- Suspect Paul Ciancia, 23, is in critical condition and could face the death penalty
- Wife of slain TSA officer Gerardo Hernandez, 39, says her husband "took pride in his duty"
- Police, responding to family concern, arrived at Ciancia's apartment shortly after he left for airport
- The TSA chief says security protocol is under review
After a weekend of intense investigation, authorities are piecing together more details about Friday's fatal shooting at Los Angeles International Airport -- including the suspect's behavior earlier in the week and a warning from his family that may have come moments too late.
Here is a rundown to get you up to speed:
Paul Ciancia, 23, of Los Angeles is charged with murder of a federal officer and commission of violence in an international airport.
He was shot by officers Friday and was in critical condition at Ronald Reagan UCLA Medical Center Sunday.
A source said Ciancia was unable to speak to investigators.
CLUES OF A MOTIVE
A note found on Ciancia indicated he wanted to kill TSA employees to "instill fear into their traitorous minds," FBI Special Agent in Charge David Bowdich said.
According to someone who knew Ciancia and his three roommates well, Ciancia began asking for a ride to the airport days before the shooting. He claimed he needed to fly to New Jersey to help his sick father, but he never said what day he needed to leave, the source said.
On Friday, Ciancia burst into a roommate's room and demanded a ride to the airport immediately, said the source, who spoke to CNN on condition of anonymity.
The roommate obliged. Investigators don't think the roommate had any idea of Ciancia's plans.
THE NEAR SAVE
At around the same time, Ciancia was sending text messages to family members in Pennsville, New Jersey.
Ciancia has no known history of mental illness, but he said in the texts that he was unhappy. And one message suggested something bad would happen.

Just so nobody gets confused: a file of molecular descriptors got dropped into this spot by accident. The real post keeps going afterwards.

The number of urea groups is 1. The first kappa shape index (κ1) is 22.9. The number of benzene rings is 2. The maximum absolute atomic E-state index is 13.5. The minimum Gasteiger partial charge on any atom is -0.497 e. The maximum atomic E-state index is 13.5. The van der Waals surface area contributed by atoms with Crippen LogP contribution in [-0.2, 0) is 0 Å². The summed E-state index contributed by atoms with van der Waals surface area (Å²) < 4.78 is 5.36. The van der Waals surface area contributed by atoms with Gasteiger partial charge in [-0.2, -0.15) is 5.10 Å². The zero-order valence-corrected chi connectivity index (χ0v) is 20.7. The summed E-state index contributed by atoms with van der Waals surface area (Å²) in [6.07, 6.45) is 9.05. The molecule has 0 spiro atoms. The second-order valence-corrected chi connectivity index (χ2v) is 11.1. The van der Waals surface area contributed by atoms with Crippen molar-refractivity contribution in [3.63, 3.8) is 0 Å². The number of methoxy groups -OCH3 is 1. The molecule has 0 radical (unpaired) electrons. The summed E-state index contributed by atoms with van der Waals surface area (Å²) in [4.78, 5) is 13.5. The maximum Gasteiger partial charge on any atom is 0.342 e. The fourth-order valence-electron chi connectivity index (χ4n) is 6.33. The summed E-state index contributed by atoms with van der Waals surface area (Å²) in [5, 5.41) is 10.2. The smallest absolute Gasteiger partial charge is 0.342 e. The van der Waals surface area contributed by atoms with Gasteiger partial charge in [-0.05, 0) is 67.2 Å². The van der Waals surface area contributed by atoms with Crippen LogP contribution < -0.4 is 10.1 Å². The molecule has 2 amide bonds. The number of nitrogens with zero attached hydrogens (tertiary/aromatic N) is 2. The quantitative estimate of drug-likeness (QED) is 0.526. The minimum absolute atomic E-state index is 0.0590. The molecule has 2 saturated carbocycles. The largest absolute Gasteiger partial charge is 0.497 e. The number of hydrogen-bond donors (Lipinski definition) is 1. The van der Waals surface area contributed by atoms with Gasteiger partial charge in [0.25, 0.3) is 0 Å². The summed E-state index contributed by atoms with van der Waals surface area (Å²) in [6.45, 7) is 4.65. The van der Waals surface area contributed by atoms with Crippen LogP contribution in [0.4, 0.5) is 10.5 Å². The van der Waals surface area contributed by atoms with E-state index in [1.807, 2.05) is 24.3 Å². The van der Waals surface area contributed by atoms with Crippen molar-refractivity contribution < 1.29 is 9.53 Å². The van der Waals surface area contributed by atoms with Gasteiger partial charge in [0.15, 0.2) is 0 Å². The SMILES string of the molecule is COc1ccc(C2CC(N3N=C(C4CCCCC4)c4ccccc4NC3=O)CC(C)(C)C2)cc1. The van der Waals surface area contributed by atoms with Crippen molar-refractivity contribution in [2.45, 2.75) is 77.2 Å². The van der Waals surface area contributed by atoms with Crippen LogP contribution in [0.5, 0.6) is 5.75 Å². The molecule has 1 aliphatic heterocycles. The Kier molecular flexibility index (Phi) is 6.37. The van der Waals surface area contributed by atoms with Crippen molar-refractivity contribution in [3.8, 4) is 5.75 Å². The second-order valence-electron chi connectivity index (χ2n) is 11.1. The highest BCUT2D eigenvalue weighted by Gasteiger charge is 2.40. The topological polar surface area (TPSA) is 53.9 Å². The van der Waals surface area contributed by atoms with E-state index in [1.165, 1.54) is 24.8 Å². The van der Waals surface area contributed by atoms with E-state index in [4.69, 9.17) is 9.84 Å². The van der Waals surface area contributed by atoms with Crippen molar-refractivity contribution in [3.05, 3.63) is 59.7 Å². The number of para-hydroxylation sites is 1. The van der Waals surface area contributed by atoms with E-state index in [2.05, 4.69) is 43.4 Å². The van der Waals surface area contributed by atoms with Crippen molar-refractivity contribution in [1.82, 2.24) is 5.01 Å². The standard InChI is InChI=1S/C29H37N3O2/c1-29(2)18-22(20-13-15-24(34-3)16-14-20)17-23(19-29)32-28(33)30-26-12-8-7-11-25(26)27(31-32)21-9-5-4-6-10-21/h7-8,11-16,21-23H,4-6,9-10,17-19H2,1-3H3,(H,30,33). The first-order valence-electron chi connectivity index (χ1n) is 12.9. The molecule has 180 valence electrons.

That alarmed Ciancia's father enough to call Pennsville Police Chief Allen Cummings. Cummings, in turn, called Los Angeles police and asked them to check on Ciancia.
Perhaps 45 minutes after Ciancia left for the airport, officers arrived at his apartment, said Rep. Michael McCaul, chairman of the House Homeland Security Committee. The two roommates at home did not know where Ciancia and the other roommate had gone.
About 9:20 a.m. Friday, Ciancia walked up to a Transportation Security Administration checkpoint in Terminal 3. He pulled a .223-caliber assault rifle from a bag and shot TSA officer Gerardo Hernandez "at point-blank range," according to a court document filed by an FBI agent.
Ciancia then went up an escalator but returned to shoot Hernandez again, apparently after seeing him move.
He continued walking and shooting. Witnesses said he went from person to person, asking, "Are you TSA?"
"I just shook my head," traveler Leon Saryan told CNN's Anderson Cooper. "And he kept going."
Hernandez, 39, was the first TSA officer to die in the line of duty since the agency was created in 2001.
"He took pride in his duty for the American public and for the TSA mission," his wife, Ana Hernandez, told reporters.
The couple, who married in 1998, had two children.
Two other TSA officers -- James Speer, 54, and Tony Grigsby, 36 -- were wounded but were released from the hospital.
A traveler who was shot in the leg, 29-year-old Brian Ludmer of Lake Forest, Illinois, was in fair condition Sunday
THE POLICE RESPONSE
TSA officers are unarmed. So Ciancia was eventually shot multiple times in the chest by airport police officers.
Airport Police Chief Patrick Gannon said the FBI told him his officers were 60 seconds behind Ciancia. He praised their response, even though he acknowledged that he had moved his officers away from positions inside the checkpoints during the past year.
"The threat ... at the airport does not exist behind security at that podium, the threat exists from the curbline on," Gannon said. "So ... we have our people stationed throughout the airport."
If convicted, Ciancia could face the death penalty or life in prison without parole. The U.S. attorney general would decide whether to pursue a death sentence.
TSA Administrator John Pistole said the shooting has prompted a review of security protocol with partner agencies.
McCaul said better coordination with local law enforcement could improve security at checkpoints.
But the congressman acknowledged that "it's very difficult to stop these types of attacks."
"It's almost like an open shopping mall," he said.